By TOM GODFREY
Refugees and those fleeing to Canada with their lives may soon be receiving health care coverage pending a legal challenge by the federal government.
The Federal Court of Canada last week ruled that cuts to an Interim Federal Health Program (IFHP) were against the Charter and jeopardized the health and lives of refugees.
The IFHP provided limited health care for claimants as they awaited processing in Canada. It was gutted in 2012 by the Conservative government, which cut back health benefits to new arrivals.
Rejected refugee claimants, as well as claimants from so-called “safe countries”, could only access care if they posed a public health risk.
The cuts to the program were appealed by the Canadian Doctors for Refugee Care, The Canadian Association of Refugee Lawyers and Justice for Children and Youth.
Lawyers for the groups argued the reductions denied life-saving medications such as insulin and cardiac drugs to “impoverished refugee claimants from war-torn countries as Afghanistan and Iraq”.
The cuts also denied “basic pre-natal, obstetrical and pediatric care to women and children seeking the protection of Canada from ‘safe countries’ as Mexico and Hungary.
“The effect of these changes is to deny funding for any medical care to individuals seeking refuge in Canada even if they suffer from a health condition that poses a risk to the public health and safety of Canadians,” the groups claimed.
Immigration Minister Chris Alexander said Ottawa will appeal the court decision.
Judge Anne Mactavish said in Section 7 of the Charter of Rights and Freedoms there are guarantees to life, liberty and “security of the person do not include a positive right to state funding for health care.
“The intentional targeting of an admittedly poor, vulnerable and disadvantaged group for adverse treatment takes this situation beyond the realm of traditional Charter challenges to social benefit programs,” Mactavish wrote.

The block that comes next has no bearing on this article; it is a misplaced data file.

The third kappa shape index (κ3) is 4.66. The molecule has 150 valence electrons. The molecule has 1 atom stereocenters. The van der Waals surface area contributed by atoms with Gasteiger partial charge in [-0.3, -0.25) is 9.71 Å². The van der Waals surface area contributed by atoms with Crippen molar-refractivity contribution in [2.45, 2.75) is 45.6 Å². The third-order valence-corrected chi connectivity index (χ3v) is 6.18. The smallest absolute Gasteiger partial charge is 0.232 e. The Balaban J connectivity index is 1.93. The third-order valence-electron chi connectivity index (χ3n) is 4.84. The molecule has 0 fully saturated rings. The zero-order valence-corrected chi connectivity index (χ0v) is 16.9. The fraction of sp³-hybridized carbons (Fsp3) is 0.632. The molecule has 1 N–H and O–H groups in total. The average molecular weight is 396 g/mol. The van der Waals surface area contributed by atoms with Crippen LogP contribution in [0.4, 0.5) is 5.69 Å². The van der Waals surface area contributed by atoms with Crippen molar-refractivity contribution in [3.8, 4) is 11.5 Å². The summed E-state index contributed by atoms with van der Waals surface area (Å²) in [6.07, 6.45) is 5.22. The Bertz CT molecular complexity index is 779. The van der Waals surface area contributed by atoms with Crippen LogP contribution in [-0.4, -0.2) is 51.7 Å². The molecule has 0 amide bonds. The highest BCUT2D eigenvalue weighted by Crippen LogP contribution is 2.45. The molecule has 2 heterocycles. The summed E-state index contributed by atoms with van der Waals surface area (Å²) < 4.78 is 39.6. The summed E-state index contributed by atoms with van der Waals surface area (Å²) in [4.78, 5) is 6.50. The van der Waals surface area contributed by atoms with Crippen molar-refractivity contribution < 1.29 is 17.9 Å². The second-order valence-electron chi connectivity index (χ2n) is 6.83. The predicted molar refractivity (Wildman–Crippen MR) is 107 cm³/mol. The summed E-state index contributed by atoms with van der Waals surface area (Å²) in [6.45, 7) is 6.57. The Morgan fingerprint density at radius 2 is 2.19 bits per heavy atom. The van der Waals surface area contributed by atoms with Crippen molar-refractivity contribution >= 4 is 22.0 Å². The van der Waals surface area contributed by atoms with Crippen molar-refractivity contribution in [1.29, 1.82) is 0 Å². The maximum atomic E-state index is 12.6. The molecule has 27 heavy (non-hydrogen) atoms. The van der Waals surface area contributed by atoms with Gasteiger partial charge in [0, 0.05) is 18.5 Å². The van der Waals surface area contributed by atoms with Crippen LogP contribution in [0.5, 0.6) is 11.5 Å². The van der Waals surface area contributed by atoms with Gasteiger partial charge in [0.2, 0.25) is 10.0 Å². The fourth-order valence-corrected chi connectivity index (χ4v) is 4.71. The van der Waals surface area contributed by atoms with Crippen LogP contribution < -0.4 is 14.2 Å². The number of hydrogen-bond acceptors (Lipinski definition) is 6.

She said “this treatment is ‘cruel and unusual’ and affects children who have been brought to this country by their parents”.
The changes were made to “make the lives of these disadvantaged individuals even more difficult than they already are in an effort to force those who have sought the protection of this country to leave Canada more quickly, and to deter others from coming here,” the decision said.
It said the cuts “puts their lives at risk and perpetuates the stereotypical view that they are cheats and queue-jumpers, that their refugee claims are ‘bogus’, and that they have come to Canada to abuse the generosity of Canadians”.
The decision cites a refugee claimant from Afghanistan, who works as a dishwasher, and is unable to pay for his diabetic medicine and is being kept alive by free samples of insulin from a community health centre.
It highlighted another claimant from Colombia who went blind because he could not afford to pay $10,000 for eye surgery that was not covered by the program.
The court gave the government four months to change federal cuts to refugee health care. It also threatened to strike down the changes.
The decision was welcomed by the Canadian Council for Refugees, who said the cuts jeopardize the health of refugees.
The council is calling on Ottawa to reinstate the IFHP as it existed before the cuts.
We “are acutely aware of the wide-ranging and devastating impacts of the cuts on refugees and others seeking Canada’s protection,” the group said in a statement.
Amnesty International officials said they have “previously expressed concern that changes to the program were discriminatory and likely to result in violations of the right to health of refugees in Canada”.
No date has been set for an appeal.